I created The Sue Atkins Book Club during the pandemic to support parents & connect authors – since then it has grown & covers many different types of books.
I think books can help you have big conversations with little people & teens of all ages.
When my mother in law was diagnosed with Alzheimer’s it was a step into the unknown.
Here are my suggestions to help & some really helpful books recommended by AlzAuthors
Whether you’re a caregiver, family member or living with dementia, you’ll find the support you need from decades of caregiving within their Bookstore, Podcast or from other Helpful Sites – plus their AlzAuthors Blog brings you encouraging real-life stories behind each resource.
Here are some suggestions to help you as a family. I hope you find them helpful
My children’s Grandma has senile dementia & it has been sad to see this once incredibly active, kind and weekly golfing woman become a shadow of her former self. When I found out I Googled “Dementia” as I wanted to prepare myself & my family for what was going to happen & how I could prepare my teenage children for the changes
Talking to children about a grandparent’s dementia can be challenging but important to help them understand the changes they may observe & provide them with support
Choose an appropriate time and place:
Find a quiet and comfortable setting where you can have an uninterrupted conversation with your children. Make sure both you and your children are relaxed and have enough time to discuss the topic. Answer your children’s questions as best you can.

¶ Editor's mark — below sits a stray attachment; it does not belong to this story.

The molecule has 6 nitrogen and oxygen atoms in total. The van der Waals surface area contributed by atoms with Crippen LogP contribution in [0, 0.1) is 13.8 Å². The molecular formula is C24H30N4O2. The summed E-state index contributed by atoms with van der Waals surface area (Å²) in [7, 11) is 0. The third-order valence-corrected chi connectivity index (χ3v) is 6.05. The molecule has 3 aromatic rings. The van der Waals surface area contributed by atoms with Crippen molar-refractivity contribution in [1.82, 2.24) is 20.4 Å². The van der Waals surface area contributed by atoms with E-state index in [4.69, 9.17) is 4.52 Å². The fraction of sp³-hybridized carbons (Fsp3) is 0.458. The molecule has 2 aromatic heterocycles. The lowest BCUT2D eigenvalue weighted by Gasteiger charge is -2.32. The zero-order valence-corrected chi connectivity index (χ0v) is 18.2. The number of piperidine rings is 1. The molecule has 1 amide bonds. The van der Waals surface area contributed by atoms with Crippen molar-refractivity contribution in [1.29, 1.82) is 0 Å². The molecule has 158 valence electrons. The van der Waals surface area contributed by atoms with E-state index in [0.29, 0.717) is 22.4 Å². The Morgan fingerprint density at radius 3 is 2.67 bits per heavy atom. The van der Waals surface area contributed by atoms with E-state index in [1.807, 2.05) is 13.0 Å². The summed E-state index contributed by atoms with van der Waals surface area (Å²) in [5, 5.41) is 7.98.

Use age-appropriate language:
Tailor your explanation to your child’s age & level of understanding. Use simple and clear language, avoiding complex medical terms. Explain that dementia is an illness that affects the brain & can cause memory loss & changes in behaviour. It’s not something to be frightened of.
Be honest and realistic:
Explain that dementia is a progressive condition, meaning it gets worse over time. Help your children understand that their grandparent may have difficulties remembering things, recognising people, or behaving differently than before. Be honest about the challenges
Encourage questions and emotions:
Give your child an opportunity to ask questions & express their feelings. Reassure them that their feelings are valid & that it’s okay to feel sad, confused, or frustrated.
Provide simple explanations for behaviours:
Help your children understand that any unusual behaviours or forgetfulness from their grandparent are not intentional but a result of the illness. Explain that their grandparent may sometimes struggle with recognising people or may repeat things. Emphasise that it’s important to be patient, kind, and understanding
Assure your children that their grandparent still loves them, even if their behaviour or memory has changed. Reassure them that they are not responsible for the grandparent’s condition & that it’s natural to feel a range of emotions